May 18, 2011- John Denjanjuk was convicted last Thursday in Munich, Germany, following an 18 month trial, of participating in forcing close to 28,000 Jews to their deaths. The retired automaker has been the subject of some three decades of legal issues about his Nazi past.
There was not obvious reaction by Demjanjuk when the court sentenced the 91 year old to five years in prison. He will probably receive some credit for time served but it was unclear how much. His defense lawyers were quick to say they will appeal his conviction.
The prosecution charged that he worked as a Nazi guard at the Polish death camp Sobibor in 1943. This is the second time he has faced prosecution. In 1988 he was convicted by an Israel court and sentenced to death, but his conviction was overturned because of mistaken identity.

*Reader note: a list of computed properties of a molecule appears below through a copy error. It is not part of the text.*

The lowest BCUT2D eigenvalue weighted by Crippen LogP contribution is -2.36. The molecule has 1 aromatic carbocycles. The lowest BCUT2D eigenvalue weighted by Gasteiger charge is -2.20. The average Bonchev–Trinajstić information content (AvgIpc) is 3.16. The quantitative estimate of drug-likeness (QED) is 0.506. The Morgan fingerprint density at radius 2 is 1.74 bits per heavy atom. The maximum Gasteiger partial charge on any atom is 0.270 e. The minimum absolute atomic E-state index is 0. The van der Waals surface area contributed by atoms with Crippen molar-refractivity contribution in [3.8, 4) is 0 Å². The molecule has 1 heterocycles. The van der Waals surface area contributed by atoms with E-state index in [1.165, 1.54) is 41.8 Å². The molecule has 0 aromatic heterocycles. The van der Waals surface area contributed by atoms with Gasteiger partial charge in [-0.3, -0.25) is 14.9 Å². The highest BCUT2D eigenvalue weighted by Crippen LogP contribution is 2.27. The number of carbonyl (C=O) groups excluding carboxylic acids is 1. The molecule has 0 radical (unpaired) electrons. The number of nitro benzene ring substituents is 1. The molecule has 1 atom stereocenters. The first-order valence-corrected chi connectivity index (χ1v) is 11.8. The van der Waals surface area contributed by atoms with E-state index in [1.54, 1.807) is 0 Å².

The Simon Wiesenthal Center listed Mr. Demjanjuk at the time of his trial in Munich as its most wanted Nazi criminal. When he arrived in a wheelchair to the courtroom he declined to make any final statements.
His family and legal counsel insisted he was too ill to face trial but doctors declared his was fit to stand trial as long as there were only two 90 minute hearings per day. The prosecution of Nazi-era criminals is more difficult today because many defendants and survivors are either very old or have died. The war has been over for 66 years so very few possible witnesses remain.
Because of the lack of specific evidence the prosecution charged that everyone that worked at the camp was responsible for what transpired.